The bone marrow harvest procedure requires general anesthesia because the ileac crest is penetrated 100-300 times with a sharp bone marrow trocar. Local anesthesia is generally not possible given the large surface area and number of bone punctures required.
The donor needs time to recover from general anesthesia, and frequently suffers from days of sore throat, a result of the endotracheal intubation tube placed in the operating room.
Pre-operative preparation, the harvest procedure, recovery from anesthesia, and an overnight observation stay in the hospital following the procedure requires considerable time on behalf of the donor and the physician, and similarly additional expense. The cost of the procedure is often $10,000 to $15,000, which includes costs for operating room time, anesthesia supplies and professional fees, and post-operative care and recovery.
In addition to general operating room staff, the traditional bone marrow harvest procedure requires two transplant physicians. Each physician aspirates marrow from the left or right side of the ileac crest. The procedure itself usually takes approximately one and half hours for each operating physician.
Many donors experience significant pain at the site of the multiple bone punctures which persists for days to weeks.
Traditional bone marrow aspiration incurs a significant degree of contamination with peripheral blood. Peripheral blood contains high numbers of mature T-cells unlike pure bone marrow. T-cells contribute to the clinical phenomenon termed Graft vs. Host Disease (GVHD), in both acute and chronic forms following transplant in which donor T-cells present in the transplant graft react against the recipient (host) tissues. GVHD incurs a high degree of morbidity and mortality in allogeneic transplants recipients.
In a second method to collect stem cells for transplantation, mononuclear cells are removed from the donor's peripheral blood. The peripheral blood contains a fraction of hematopoietic stem cells as well as other populations of cells including high numbers of T-cells. In this procedure peripheral blood stem cells are collected by apheresis following donor treatment with either chemotherapy—usually cyclophosphamide or with the cytokine Granulocyte Colony Stimulating Factor (GCSF). Treatment with cyclophosphamide or GCSF functions to mobilize and increase the numbers of hematopoietic stem cells circulating in the blood.
This collection method can be slow and time consuming. It requires the donor to first undergo five or more days of daily subcutaneous injections with high doses of the cytokine GCSF prior to the collection. These daily injections can be uncomfortable and painful and bone pain is a common side effect. Peripheral blood stem cells can not be obtained without this seven-plus day lead time.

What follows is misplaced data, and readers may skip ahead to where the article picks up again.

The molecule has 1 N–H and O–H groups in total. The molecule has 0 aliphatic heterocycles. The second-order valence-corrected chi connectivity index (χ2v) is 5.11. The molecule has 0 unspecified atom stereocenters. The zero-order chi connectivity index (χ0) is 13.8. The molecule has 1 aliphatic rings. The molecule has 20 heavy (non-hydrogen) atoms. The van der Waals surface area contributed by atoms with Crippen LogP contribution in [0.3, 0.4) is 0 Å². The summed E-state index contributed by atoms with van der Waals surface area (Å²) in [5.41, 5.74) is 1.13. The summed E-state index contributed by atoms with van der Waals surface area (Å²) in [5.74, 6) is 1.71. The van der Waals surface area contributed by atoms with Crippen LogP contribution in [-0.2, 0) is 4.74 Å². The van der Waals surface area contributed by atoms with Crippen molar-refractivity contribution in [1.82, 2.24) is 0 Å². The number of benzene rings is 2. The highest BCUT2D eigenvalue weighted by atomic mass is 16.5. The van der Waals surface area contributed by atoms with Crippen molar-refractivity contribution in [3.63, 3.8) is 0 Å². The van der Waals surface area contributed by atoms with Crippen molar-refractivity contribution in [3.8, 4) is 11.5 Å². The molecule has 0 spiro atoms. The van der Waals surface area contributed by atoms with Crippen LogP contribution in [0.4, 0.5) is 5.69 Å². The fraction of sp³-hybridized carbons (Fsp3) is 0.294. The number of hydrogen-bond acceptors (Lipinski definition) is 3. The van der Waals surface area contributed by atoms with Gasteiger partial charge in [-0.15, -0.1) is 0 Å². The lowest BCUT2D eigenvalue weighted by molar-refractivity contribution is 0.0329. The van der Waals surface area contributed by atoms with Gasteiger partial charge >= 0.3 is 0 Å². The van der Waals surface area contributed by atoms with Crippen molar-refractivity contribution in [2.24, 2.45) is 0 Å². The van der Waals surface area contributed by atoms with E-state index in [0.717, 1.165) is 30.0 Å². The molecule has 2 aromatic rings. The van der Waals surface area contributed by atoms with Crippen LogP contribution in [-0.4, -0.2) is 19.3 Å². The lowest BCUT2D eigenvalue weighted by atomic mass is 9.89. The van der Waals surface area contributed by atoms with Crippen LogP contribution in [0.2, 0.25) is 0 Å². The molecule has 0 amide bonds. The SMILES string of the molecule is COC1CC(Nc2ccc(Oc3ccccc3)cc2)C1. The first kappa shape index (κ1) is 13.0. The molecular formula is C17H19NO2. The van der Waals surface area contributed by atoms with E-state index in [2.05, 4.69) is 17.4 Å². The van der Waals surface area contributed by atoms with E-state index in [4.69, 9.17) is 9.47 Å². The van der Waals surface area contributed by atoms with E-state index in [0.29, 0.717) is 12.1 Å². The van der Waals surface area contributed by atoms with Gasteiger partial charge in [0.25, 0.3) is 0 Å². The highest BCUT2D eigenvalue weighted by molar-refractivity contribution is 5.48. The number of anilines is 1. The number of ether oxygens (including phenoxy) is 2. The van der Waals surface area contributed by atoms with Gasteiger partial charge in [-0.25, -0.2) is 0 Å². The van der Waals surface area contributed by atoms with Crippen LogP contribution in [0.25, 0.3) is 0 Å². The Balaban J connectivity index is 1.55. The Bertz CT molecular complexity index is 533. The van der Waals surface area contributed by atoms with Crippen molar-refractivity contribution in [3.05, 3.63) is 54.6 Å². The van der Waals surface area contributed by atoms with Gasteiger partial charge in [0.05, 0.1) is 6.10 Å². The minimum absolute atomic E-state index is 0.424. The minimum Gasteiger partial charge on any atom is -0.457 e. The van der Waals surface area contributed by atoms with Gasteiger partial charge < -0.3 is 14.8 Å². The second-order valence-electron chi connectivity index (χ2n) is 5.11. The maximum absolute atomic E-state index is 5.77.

Each day of apheresis costs approximately $3,000 including but not limited to the cost of the apheresis machine, nursing, disposable supplies and product processing. The patient often has to come back on multiple days in order to obtain an adequate number of stem cells. Costs for the GCSF drug alone approximate $6,000-$10,000 depending upon the weight of the patient.
Given the multiple days required to collect adequate numbers of hematopoietic stem cells, individual bags of peripheral blood product must be processed and frozen separately. These bags are then thawed, and given back to the recipient patient at the time of transplant. The volume, and chemicals contained in the product freezing media can cause some complications, such as mild side effects, at the time of infusion.
Accordingly, there is a need for a minimally invasive, less expensive, time-efficient bone marrow harvest procedure with minimal complications which does not require general anesthesia, offers fast recovery time, and does not cause significant pain to the bone marrow donor.SUMMARY OF THE INVENTION
An access guide and a method of using the same are disclosed. The guide can be used to direct one or more devices for manipulation and extraction of body tissue from an enclosed body cavity. For example, the guide can permit multiple aspirations of cancellous bone marrow at different angles through a single entry hole in the cortical bone. The guide can also have multiple extraction channels that approach a common exit port at a variety of angles.
In one variation of a method for use, the guide can be placed adjacent to the bone targeted for harvesting bone marrow. An access channel can be formed through the cortical bone adjacent to the exit port of the guide. For example, a sharpened trocar can be inserted through a first aspiration channel. The trocar can then be forced through the soft tissue and the cortical bone. The trocar can have a hollow longitudinal trocar channel that can act as a passageway from outside the guide to inside the cancellous bone cavity.
An aspiration tool, such as an aspiration cannula, can then be inserted through the trocar channel in the first aspiration channel, through the exit port of the guide, through the cortical access channel, and into the cancellous bone marrow. The bone marrow can then be extracted by the aspiration tool.